Resolving a Dispute
What is Conciliation?
This is used to refer to a number of different processes. The most common are:
- where a third party acts as a conduit, transmitting offers of settlement between the parties but taking a much less active role in the negotiation than a mediator, or
- the processes used in agencies that administer legislative rights, in which case participation may be mandatory and the conciliator may be obliged to ensure that the solution reached adheres to the relevant legislation.
NADRAC defines conciliation as:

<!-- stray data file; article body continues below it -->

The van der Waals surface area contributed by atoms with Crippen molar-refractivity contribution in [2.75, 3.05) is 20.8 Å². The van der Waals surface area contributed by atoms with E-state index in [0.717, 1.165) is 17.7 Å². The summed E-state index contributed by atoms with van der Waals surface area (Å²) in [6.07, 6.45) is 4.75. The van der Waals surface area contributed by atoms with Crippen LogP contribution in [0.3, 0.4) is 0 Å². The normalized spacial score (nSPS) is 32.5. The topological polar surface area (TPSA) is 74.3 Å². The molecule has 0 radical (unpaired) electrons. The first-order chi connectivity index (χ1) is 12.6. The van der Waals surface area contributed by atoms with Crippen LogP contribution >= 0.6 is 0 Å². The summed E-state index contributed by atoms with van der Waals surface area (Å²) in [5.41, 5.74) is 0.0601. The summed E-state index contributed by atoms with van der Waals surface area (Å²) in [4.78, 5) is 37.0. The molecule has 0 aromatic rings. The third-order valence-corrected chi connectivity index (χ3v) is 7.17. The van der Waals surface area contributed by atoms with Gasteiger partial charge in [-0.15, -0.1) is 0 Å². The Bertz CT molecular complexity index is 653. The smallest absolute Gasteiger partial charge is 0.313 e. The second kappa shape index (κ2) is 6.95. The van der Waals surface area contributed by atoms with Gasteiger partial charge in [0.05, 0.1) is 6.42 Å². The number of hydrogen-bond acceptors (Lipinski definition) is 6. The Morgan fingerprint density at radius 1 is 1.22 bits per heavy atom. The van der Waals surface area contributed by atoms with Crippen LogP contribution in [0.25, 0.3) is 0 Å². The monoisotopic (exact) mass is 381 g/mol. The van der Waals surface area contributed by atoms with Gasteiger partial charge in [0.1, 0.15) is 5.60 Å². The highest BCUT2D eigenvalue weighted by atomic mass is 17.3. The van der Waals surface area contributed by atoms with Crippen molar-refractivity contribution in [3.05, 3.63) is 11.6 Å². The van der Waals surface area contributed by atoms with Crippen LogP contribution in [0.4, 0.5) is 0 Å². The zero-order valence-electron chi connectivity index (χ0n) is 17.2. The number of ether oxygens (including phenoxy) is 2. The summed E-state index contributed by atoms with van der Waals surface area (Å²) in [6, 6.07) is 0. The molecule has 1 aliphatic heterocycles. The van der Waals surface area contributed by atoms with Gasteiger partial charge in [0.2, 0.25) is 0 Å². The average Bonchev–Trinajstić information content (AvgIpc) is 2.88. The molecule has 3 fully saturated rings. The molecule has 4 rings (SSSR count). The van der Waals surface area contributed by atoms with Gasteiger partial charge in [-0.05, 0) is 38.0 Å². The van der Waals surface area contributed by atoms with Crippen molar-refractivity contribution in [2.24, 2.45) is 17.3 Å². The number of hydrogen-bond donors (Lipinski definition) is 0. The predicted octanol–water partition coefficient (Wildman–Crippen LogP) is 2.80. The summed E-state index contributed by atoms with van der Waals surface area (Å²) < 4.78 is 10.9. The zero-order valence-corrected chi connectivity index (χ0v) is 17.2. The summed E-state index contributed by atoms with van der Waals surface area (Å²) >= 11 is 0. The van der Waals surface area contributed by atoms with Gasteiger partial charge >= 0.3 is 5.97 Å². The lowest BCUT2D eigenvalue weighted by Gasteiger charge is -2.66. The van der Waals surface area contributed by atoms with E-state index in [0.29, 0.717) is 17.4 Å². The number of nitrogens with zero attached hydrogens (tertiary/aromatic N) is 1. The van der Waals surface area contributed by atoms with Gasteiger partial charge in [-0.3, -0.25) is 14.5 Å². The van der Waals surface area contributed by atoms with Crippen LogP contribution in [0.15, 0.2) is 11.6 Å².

“… a process in which the parties to a dispute, with the assistance of a dispute resolution practitioner (the conciliator), identify the issues in dispute, develop options, consider alternatives and endeavour to reach an agreement. The conciliator may have an advisory role on the content of the dispute or the outcome of its resolution, but not a determinative role. The conciliator may advise on or determine the process of conciliation whereby resolution is attempted, and may make suggestions for terms of settlement, give expert advice on likely settlement terms, and may actively encourage the participants to reach an agreement. Note: there are wide variations in meanings for ‘conciliation’, which may be used to refer to a range of processes used to resolve complaints and disputes including: − Informal discussions held between the parties and an external agency in an endeavour to avoid, resolve or manage a dispute − Combined processes in which, for example, an impartial party facilitates discussion between the parties, provides advice on the substance of the dispute, makes proposals for settlement or actively contributes to the terms of any agreement”.
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